required reading

Book Review

Spinning Around : A History Of The Soul LP, Vol.2 - L-Z


John Lias (UK) ISBN 978-1-5272-2303-5  (hardback)

Celebrate!  The eagerly awaited second volume of John Lias’ in-depth-and-then-some look at the soul lp is here!  I nearly added, ‘at last’ but, in truth, that would be a rather unfair and unnecessary two words as it is only two years since volume one and, as I said then, despite it being a labour-of-love, compiling and solely authoring such a vast commitment as this in such a conscientious manner and not regarding it in any way to be a task is a work beyond the ideas and ideals of 99.9% of even the most totally-dedicated ‘soulies’ and certainly not one to be rushed.  Thus, two years to put together a further 434 glossy pages in such a timespan would be better referred to as ‘remarkably soon’ rather than ‘at last’.

Again, as I stated last time, of course we all have personal tastes and ideas as to what does and what doesn’t constitute what we think of as soul music and we may pause to question certain omissions but, for every ‘personal omission’ I wouldn’t mind betting there will be a dozen entries that reveal artists and/or albums of which you’ve never heard.  John’s personal viewpoints are well expressed in the ‘introduction’, his opinion of drum machines very much coinciding with my own - even if we don’t (always) share the same feelings about ‘Disney ballads’ (!) - and his thoughts about suppression of passion, by both producers and record companies in the eighties, are spot on.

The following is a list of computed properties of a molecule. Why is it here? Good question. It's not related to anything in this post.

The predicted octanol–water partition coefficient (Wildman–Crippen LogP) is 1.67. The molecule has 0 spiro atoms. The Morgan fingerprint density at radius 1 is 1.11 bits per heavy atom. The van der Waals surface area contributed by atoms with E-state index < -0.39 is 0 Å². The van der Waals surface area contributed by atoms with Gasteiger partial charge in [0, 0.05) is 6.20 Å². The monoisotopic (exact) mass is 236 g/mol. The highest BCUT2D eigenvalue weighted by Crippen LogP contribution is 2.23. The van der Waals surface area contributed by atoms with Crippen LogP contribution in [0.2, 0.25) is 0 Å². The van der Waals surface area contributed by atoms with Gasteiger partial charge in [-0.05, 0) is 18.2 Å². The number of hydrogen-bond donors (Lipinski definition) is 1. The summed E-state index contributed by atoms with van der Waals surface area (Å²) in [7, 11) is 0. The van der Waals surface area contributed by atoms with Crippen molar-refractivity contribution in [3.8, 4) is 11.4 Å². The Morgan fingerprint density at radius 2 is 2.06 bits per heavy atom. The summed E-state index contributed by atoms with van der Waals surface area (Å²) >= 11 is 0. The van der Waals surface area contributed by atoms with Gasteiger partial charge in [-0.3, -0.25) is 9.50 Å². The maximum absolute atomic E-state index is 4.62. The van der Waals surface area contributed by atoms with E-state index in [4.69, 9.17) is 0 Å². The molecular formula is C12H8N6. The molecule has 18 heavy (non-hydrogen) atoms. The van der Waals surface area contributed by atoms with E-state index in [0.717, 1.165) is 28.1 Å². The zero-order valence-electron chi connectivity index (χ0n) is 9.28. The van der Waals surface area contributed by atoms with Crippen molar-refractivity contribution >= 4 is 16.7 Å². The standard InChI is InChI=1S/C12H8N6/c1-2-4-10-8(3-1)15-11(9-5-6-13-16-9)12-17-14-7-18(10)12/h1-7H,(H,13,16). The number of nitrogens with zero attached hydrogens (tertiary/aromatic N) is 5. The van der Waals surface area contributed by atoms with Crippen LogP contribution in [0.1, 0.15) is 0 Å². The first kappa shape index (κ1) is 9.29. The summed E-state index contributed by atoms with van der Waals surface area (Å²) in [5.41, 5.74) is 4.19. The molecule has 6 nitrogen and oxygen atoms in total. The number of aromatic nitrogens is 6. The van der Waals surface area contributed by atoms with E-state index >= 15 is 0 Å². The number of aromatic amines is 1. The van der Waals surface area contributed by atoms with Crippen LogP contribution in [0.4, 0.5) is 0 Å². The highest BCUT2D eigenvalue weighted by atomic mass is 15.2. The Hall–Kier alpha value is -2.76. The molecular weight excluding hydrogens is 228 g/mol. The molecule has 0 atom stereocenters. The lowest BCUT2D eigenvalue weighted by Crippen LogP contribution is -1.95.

So, to the contents...  from Patti LaBelle to Zulema, as before the intensity of the text is broken up midway by twelve colour pages of 108 reproduced album covers, nicely chosen not for the ‘I’ve-got-this-and-you-haven’t’ one-upmanship that sometimes sadly taints the attitudes of the record collector (and ‘northern’ deejay) - as opposed to the music lover - but to reflect the colourful cross-section of the soul music contained within.  Again, as before - it’s difficult to say more than what has already been said re volume one and the accompanying superlatives - this is more a book to be dipped in and out of than read from cover to cover so, despite having now had it in my possession for almost a month, I would have to confess I have still not read every word but not a day has gone by without my picking up this tome to devour what has been written about whom and then, rather like the compulsion generated by the YouTube bar, moved on to a further subject - and then another and another and another, either thanks to the running list of contents or the frequent detailed cross-referencing!  As just one example, Debra Laws led to Eloise Laws and then to Joyce Lawson, the next featured artist; Laura Lee across the page had me turnng over to find previously never-heard-of names such as Lemuria and (the) Andrew Lewis Band.  Flipping over the pages as I write this, I learn about for the first time Cecil Lyde - who? - Mother Freedom Band, their one-off album produced by Al Goodman of the Moments and an All Platinum label escapee, Prince Gideon and Shake.  John closes the volume with a three-page appendix of records/artists missed from volume one , a Top 100 of his favourite lps covered within these pages and a list of 25 recommended collections by artists not featured within that Top 100.  The whole work is truly remarkable and, as before, I am in awe of such an in-depth publication.  Taken together, the two volumes - a review of the first can be found here - should sit on the shelves of any self-respecting soul music lover, ideally within arms length of (a) an easy chair and (b) what else but a turntable.

review posted 11/6/18